The nineties has to be the decade of the celebrity chefs. This was mainly made possible by the Food Network with shows entitled Rachel Ray’s 30 Minute Meals, Everyday Italian with Giada De Laurentiis, and The Barefoot Contessa, Ina Garten. Alton Brown explained food chemistry with the aid of graphics; Bobby Flay traveled America to clambakes and a stew called burgoo in Kentucky. Mario Battali ate his way across Italy. A shy young Austrian chef named Wolfgang Puck opened a restaurant called Spago in West Hollywood, California. Puck reinvented pizza by using food from worldwide cuisines such as goat cheese, smoked salmon, duck sausage, chili oil and chicken. He began his own show on the Food Network in 2001.
Emeril Lagasse, a Portugese-American from Massachusetts developed a tremendous following by using signature phrases like “Kick it up a notch” and “BAM” as he adds spices to his food. He owns several restaurants, his TV show, a line of spices and sauces, cookware, and cookbooks.
One of the most popular shows on the Food Network was Iron Chef. This show pits chefs against each other. Each show centers around a theme food that must be used in the preparation of gourmet dishes. It can be from clams to eggplant to pumpkin and the cooking and preparation is presented as a contest in spectacular ways.
The Rise of SnackWells
Back in the real world, manufacturers were still busy finding ways to make food fat-free, low-fat, or reduced fat. Scientists even made a fake fat, Olestra which reached the market with the hope that we could then binge on foods that contained it. It was not successful – we continued to gain weight and turned to carbohydrates instead since they were low in fat. One problem: many of them were full of sugar. One popular product was called SnackWells, an array of fat-free cookies that suggested that you could eat all of them and not consume any fat. Introduced in 1992, the problem remained that they still contained calories.
The Internet or the World Wide Web opened up a whole new world of food with access to recipes from around the globe. All you had to do was search for a certain dish and voila – an abundance of recipes would appear for your choosing. Most recipes were reviewed by “real” people who offered suggestions for improving the dish or warned you ahead of time what to expect from the ingredients. Recipes were rated from one star to 5 stars with 5 being the best.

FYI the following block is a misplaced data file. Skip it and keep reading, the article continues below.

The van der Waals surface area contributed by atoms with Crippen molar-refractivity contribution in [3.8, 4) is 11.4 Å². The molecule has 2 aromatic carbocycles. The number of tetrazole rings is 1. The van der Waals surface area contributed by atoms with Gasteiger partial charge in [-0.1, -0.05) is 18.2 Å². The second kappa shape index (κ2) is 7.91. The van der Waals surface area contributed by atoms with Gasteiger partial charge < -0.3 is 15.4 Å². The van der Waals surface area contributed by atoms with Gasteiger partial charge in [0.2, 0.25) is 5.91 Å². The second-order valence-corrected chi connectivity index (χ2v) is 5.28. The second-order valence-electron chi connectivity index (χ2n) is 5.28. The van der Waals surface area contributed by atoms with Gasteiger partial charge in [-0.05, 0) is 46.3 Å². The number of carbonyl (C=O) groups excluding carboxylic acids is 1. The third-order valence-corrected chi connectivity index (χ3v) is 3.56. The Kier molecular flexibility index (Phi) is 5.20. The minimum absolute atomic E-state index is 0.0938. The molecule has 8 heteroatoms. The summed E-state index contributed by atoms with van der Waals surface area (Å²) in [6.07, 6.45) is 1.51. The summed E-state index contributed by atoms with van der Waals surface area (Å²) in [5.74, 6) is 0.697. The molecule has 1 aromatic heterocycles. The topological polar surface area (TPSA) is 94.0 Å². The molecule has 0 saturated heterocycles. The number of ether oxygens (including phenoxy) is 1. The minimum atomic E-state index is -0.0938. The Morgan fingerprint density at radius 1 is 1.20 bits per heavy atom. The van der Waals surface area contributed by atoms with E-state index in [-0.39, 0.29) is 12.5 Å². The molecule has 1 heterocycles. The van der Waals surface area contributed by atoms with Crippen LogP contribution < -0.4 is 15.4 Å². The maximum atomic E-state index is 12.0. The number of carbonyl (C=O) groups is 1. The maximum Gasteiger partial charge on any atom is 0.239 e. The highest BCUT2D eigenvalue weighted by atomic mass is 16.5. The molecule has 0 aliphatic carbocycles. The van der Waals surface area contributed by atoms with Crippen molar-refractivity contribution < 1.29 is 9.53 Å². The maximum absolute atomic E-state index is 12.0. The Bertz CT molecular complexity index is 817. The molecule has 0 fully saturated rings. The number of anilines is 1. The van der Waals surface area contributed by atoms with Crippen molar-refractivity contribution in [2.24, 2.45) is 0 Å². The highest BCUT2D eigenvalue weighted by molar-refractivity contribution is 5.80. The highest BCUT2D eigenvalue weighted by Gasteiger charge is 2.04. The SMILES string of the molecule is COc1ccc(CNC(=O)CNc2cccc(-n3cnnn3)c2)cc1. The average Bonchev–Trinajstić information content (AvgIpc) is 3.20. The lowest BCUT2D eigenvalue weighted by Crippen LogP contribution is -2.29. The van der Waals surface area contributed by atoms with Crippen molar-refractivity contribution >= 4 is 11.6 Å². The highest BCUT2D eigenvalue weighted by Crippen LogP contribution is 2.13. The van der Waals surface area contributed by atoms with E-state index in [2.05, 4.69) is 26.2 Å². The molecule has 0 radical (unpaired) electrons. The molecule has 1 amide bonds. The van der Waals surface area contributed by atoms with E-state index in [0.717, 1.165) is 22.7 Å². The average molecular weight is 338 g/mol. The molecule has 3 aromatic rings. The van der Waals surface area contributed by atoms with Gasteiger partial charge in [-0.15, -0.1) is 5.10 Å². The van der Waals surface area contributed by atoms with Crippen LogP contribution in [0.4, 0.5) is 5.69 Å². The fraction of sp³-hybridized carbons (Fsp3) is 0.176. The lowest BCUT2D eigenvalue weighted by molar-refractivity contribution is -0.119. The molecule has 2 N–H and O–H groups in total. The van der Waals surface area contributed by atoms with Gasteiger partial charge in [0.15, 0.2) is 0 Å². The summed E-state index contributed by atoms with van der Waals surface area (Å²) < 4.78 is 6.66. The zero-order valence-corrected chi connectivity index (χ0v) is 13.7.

Dieting and Diabesity
Although weight loss diets had been around for decades, people began to be obsessed with dieting in the 1990’s. The diet industry exploded with diet books, diet pills, dieting gimmicks, fat blockers, calorie counters. In 1994, the FDA mandated that food labels must include detailed information about calories, fat and fiber. In 1996, it was estimated that six million Americans are either taking fen-phen (the appetite-suppressant, fenfluramine) plus the amphetamine phentamine. The products were pulled off the market when the FDA reports that “fen” might cause fatal heart problems. In 1996, the National Heart, Lung and Blood Institute reports that 40 percent of nine and ten-year-olds are dieting and trying to lose weight. In 1999, Nutrisystem began selling its pre-made food and its products on TV and the Internet.
A new word was coined – diabesity. As the world became more overweight and obese, diabetes type 2 began to reach epidemic proportions. From 1990 to 1998 diabetes increased by one-third in the U.S. The vast majority of this increase – 76% was among people aged 30-39. The two major causes are an increase in obesity and a lack of exercise. Sixty percent of Americans do not exercise regularly and 25 percent do no exercise at all.
Survivor Foods and Y2K